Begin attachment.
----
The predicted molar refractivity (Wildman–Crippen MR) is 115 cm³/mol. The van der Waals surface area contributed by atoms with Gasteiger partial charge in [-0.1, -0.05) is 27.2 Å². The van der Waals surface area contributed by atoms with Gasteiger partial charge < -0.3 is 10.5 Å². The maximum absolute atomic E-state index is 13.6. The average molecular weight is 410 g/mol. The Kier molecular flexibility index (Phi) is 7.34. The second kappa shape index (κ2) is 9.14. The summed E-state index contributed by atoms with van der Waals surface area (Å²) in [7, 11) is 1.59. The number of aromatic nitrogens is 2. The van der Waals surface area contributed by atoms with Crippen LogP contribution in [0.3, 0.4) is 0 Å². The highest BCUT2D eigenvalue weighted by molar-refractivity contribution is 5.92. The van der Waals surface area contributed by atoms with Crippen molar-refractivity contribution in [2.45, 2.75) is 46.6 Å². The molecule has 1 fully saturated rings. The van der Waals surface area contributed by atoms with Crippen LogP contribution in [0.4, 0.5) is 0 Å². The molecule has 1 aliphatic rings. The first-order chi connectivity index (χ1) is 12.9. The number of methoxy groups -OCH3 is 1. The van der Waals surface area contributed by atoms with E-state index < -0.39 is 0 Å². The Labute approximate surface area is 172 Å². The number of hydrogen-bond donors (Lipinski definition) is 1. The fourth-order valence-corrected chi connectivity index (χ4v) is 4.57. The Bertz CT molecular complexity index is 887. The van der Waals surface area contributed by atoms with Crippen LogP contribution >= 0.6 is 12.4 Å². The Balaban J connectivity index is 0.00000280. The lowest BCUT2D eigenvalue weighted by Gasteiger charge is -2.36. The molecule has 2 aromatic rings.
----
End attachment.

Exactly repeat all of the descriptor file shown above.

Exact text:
The predicted molar refractivity (Wildman–Crippen MR) is 115 cm³/mol. The van der Waals surface area contributed by atoms with Gasteiger partial charge in [-0.1, -0.05) is 27.2 Å². The van der Waals surface area contributed by atoms with Gasteiger partial charge < -0.3 is 10.5 Å². The maximum absolute atomic E-state index is 13.6. The average molecular weight is 410 g/mol. The Kier molecular flexibility index (Phi) is 7.34. The second kappa shape index (κ2) is 9.14. The summed E-state index contributed by atoms with van der Waals surface area (Å²) in [7, 11) is 1.59. The number of aromatic nitrogens is 2. The van der Waals surface area contributed by atoms with Crippen LogP contribution in [0.3, 0.4) is 0 Å². The highest BCUT2D eigenvalue weighted by molar-refractivity contribution is 5.92. The van der Waals surface area contributed by atoms with Crippen molar-refractivity contribution in [2.45, 2.75) is 46.6 Å². The molecule has 1 fully saturated rings. The van der Waals surface area contributed by atoms with Crippen LogP contribution in [0.4, 0.5) is 0 Å². The molecule has 1 aliphatic rings. The first-order chi connectivity index (χ1) is 12.9. The number of methoxy groups -OCH3 is 1. The van der Waals surface area contributed by atoms with E-state index < -0.39 is 0 Å². The Labute approximate surface area is 172 Å². The number of hydrogen-bond donors (Lipinski definition) is 1. The fourth-order valence-corrected chi connectivity index (χ4v) is 4.57. The Bertz CT molecular complexity index is 887. The van der Waals surface area contributed by atoms with Crippen LogP contribution >= 0.6 is 12.4 Å². The Balaban J connectivity index is 0.00000280. The lowest BCUT2D eigenvalue weighted by Gasteiger charge is -2.36. The molecule has 2 aromatic rings.